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World

Threat of "unfamiliar violence" looms ahead of divisive Presidential Election, warns report

  • As political polarisation in the electorate has reached a fever pitch and the stakes are beyond existential, the U.S. Presidential Election is primed to be a drawn-out and protracted affair, increasingly at the risk of being derailed due to “violent actors”.
Updated 03 Nov 2020
Source: Reuters.
Source: Reuters.
The report summarises that “while Americans have grown used to a certain level of rancor in these quadrennial campaigns, they have not in living memory faced the realistic prospect that the incumbent may reject the outcome or that armed violence may result”. Source: Reuters.
The report summarises that “while Americans have grown used to a certain level of rancor in these quadrennial campaigns, they have not in living memory faced the realistic prospect that the incumbent may reject the outcome or that armed violence may result”. Source: Reuters.

According to a report by the International Crisis Group, as political polarisation in the electorate has reached a fever pitch and the stakes are beyond existential, the U.S. Presidential Election is primed to be a drawn-out and protracted affair, increasingly at the risk of being derailed due to “violent actors”.

This description could have just as easily been attributed to any failed state, or one that is undergoing democratic backsliding, yet the report highlights that President Trump’s incendiary rhetoric and pencha nt for stoking tensions has contributed to dangerous levels of political polarisation in the country - which could extend well beyond his term in office, and threatens to derail an already tumultuous political process.

The report summarises that “while Americans have grown used to a certain level of rancor in these quadrennial campaigns, they have not in living memory faced the realistic prospect that the incumbent may reject the outcome or that armed violence may result”. Furthermore, the report highlights a variety of factors which could potentially result in violence and strife on and in the aftermath of the Election day.

The proliferation of online misinformation and hate speech, especially against minority racial and religious communities, has seeped into the political discourse at an unprecedented scale during the Trump presidency, with the report adding that “his [the president’s] toxic rhetoric and willingness to court conflict to advance his personal interests have no precedent in modern U.S. history”.

President Trump’s blatant refusal to denounce and condemn violent factions of the far-right, including the Klu Klux Klan, in addition to his incendiary comments pertaining to his “perceived political enemies” (which he often terms as the radical left), raise serious questions about his ability to use “the full weight of his office to quell violence”, not to incite it.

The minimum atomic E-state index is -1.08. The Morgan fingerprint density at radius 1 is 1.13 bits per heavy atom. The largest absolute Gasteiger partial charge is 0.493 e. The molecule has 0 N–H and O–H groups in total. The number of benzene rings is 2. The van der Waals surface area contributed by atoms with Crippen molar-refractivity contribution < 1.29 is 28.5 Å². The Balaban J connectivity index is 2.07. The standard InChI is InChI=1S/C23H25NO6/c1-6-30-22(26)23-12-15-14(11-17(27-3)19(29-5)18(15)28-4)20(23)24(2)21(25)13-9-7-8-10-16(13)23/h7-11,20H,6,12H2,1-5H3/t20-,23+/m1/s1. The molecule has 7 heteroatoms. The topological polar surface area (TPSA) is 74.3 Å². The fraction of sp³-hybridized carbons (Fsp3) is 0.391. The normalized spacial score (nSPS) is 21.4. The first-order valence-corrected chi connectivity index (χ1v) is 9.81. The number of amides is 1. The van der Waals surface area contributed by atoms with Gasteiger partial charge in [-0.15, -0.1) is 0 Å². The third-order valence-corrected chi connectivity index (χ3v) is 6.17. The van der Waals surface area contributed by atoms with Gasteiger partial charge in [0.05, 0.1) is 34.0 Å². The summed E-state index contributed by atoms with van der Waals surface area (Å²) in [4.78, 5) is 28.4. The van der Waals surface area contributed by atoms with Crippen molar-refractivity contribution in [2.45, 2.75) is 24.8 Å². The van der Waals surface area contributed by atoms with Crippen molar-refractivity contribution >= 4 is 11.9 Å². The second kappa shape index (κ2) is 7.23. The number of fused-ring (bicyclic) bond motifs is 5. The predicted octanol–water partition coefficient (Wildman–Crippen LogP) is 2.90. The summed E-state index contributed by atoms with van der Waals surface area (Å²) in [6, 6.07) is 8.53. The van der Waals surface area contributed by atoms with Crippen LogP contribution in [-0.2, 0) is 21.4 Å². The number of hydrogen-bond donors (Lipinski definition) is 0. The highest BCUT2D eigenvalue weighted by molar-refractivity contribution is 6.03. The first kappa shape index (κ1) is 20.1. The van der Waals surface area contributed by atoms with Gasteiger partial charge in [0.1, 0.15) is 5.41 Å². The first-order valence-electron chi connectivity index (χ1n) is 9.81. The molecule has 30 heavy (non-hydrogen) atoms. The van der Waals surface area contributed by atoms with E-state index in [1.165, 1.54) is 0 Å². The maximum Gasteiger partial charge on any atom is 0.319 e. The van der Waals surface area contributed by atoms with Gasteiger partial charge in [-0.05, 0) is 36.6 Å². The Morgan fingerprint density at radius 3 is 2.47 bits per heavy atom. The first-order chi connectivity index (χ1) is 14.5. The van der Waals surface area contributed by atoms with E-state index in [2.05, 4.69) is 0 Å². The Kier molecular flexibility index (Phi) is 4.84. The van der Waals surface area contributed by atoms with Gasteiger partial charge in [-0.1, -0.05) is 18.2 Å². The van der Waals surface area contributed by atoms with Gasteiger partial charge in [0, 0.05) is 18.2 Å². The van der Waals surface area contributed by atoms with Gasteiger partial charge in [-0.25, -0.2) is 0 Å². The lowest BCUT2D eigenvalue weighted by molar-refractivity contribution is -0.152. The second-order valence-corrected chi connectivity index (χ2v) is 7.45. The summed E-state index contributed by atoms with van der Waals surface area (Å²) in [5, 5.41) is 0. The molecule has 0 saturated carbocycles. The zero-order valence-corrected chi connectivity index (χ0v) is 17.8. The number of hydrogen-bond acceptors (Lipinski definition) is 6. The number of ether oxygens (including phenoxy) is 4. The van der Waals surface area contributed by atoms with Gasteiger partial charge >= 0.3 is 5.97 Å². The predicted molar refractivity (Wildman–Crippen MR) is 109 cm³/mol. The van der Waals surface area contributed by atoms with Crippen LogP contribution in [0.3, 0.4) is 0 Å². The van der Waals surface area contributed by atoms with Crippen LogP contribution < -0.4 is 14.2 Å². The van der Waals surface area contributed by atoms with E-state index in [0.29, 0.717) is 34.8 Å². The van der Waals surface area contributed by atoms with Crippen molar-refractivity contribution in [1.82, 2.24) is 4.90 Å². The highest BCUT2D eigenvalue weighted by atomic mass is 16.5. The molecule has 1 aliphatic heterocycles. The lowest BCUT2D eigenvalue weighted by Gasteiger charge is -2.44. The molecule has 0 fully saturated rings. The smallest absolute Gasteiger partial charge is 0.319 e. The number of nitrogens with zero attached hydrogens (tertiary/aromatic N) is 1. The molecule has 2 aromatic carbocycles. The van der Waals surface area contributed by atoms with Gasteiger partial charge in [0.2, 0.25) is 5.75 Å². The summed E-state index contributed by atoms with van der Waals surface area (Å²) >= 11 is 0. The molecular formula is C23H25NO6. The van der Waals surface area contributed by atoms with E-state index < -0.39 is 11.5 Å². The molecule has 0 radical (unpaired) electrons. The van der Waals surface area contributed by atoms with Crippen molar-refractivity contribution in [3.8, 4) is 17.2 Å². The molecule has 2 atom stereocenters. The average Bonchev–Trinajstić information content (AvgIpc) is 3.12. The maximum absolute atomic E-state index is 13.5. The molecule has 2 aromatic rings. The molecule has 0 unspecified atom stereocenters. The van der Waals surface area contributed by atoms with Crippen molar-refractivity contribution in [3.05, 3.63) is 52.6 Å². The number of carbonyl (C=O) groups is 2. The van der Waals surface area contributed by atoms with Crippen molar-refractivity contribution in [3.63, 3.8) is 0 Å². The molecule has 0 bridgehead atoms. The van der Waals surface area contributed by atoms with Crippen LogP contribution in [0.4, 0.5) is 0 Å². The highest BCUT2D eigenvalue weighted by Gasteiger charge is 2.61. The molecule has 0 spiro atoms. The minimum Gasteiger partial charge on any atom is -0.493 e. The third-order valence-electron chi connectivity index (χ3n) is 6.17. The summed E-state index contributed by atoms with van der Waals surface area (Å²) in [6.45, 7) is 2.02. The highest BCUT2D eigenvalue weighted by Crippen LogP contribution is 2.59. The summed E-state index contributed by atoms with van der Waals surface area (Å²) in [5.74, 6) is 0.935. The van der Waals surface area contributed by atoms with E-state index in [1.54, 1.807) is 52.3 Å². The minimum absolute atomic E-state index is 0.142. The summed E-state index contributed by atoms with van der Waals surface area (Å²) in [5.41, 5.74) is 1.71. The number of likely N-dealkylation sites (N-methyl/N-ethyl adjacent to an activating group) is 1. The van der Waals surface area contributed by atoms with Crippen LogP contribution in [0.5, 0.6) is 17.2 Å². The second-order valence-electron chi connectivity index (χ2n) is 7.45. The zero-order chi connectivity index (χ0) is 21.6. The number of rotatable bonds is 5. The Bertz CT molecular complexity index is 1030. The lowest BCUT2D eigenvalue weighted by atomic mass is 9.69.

The report highlights that President Trump has made repeated attempts to diminish the electorate’s confidence in mail-in voting, making inaccurate allusions to voter fraud in the process, which could prove to be catastrophic for the electoral process, as his campaign will continually use this rhetoric to hijack the outcome of this election.

President Trump has also on multiple occasions flatly refused to allow a smooth transition of power, if he fails to secure a second term, raising serious concerns pertaining to an escalation of politically-motivated violence in the immediate aftermath of the election - harkening back to the Bush v. Gore saga in December 2000, in which the Supreme Court had to get involved in a botched recounting process. The report elaborates that “President Trump has already seeded the baseless narrative that mail-in voting will occasion massive fraud and sought to delegitimise post-Election Day vote counting."

The report urges both state and federal authorities to “become as familiar as possible with the tools and resources that are at their disposal to fend off voter intimidation”, while also bringing social media companies into the fold in ensuring that disinformation does not spark violence or lead to a premature announcement of results prior to the December 8th deadline.

It urges social media companies by stating that “Traditional and social media should take extra precautions not to pronounce winners prematurely, which can create the impression that the result has been fixed, or, conversely, foster resentment in the event the call has to be reversed”, especially in battleground states such as Ohio and Pennsylvania.

Twitter has recently announced stricter regulations on political ad campaigns, and in countering election misinformation; with the company stating that political candidates or representatives cannot claim to have won an election before it is formally announced from state election officials.

Why does this matter? The implications of a botched election, and any gravitation away from democratic norms, could seriously diminish the United States’ reputation and credibility in the international community, especially when the country is at the cusp of undergoing a period of major socio-political change.

The turnout of this Presidential race is expected to reach historic heights, with 93 million people having already cast their votes as of Sunday, with the incumbent President trailing significantly behind Biden by an increasingly wider margin (approximately 9-10%). While President Trump was riding on a wave of political fervour and enthusiasm throughout his presidency, despite the many controversies that surrounded it, the shadow of the administration’s handling of the COVID-19 pandemic, which has claimed the lives of 225,000 Americans, has extinguished any hopes of a clear-cut second term.